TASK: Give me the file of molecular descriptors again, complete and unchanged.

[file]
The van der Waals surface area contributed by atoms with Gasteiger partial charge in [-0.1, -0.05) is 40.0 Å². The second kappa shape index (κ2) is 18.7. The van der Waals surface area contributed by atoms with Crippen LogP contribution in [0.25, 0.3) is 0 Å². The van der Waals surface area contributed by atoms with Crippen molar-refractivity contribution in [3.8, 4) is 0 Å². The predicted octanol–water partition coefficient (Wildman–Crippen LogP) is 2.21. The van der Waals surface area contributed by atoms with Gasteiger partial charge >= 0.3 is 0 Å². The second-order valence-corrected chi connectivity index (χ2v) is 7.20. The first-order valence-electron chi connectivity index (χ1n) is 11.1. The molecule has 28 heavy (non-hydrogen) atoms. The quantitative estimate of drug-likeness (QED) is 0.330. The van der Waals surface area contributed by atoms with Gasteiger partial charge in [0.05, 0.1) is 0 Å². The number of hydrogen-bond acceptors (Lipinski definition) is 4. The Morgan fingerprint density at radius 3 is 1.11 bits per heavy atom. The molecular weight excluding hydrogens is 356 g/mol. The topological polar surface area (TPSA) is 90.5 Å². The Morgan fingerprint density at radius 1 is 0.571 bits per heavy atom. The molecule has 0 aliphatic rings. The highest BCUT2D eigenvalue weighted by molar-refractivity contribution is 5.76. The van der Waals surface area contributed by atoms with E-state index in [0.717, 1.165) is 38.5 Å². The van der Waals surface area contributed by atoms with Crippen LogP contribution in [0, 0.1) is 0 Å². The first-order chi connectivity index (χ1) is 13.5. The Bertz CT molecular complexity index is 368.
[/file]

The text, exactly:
The van der Waals surface area contributed by atoms with Gasteiger partial charge in [-0.1, -0.05) is 40.0 Å². The second kappa shape index (κ2) is 18.7. The van der Waals surface area contributed by atoms with Crippen LogP contribution in [0.25, 0.3) is 0 Å². The van der Waals surface area contributed by atoms with Crippen molar-refractivity contribution in [3.8, 4) is 0 Å². The predicted octanol–water partition coefficient (Wildman–Crippen LogP) is 2.21. The van der Waals surface area contributed by atoms with Gasteiger partial charge >= 0.3 is 0 Å². The second-order valence-corrected chi connectivity index (χ2v) is 7.20. The first-order valence-electron chi connectivity index (χ1n) is 11.1. The molecule has 28 heavy (non-hydrogen) atoms. The quantitative estimate of drug-likeness (QED) is 0.330. The van der Waals surface area contributed by atoms with Gasteiger partial charge in [0.05, 0.1) is 0 Å². The number of hydrogen-bond acceptors (Lipinski definition) is 4. The Morgan fingerprint density at radius 3 is 1.11 bits per heavy atom. The molecular weight excluding hydrogens is 356 g/mol. The topological polar surface area (TPSA) is 90.5 Å². The Morgan fingerprint density at radius 1 is 0.571 bits per heavy atom. The molecule has 0 aliphatic rings. The highest BCUT2D eigenvalue weighted by molar-refractivity contribution is 5.76. The van der Waals surface area contributed by atoms with E-state index in [0.717, 1.165) is 38.5 Å². The van der Waals surface area contributed by atoms with Crippen LogP contribution in [0, 0.1) is 0 Å². The first-order chi connectivity index (χ1) is 13.5. The Bertz CT molecular complexity index is 368.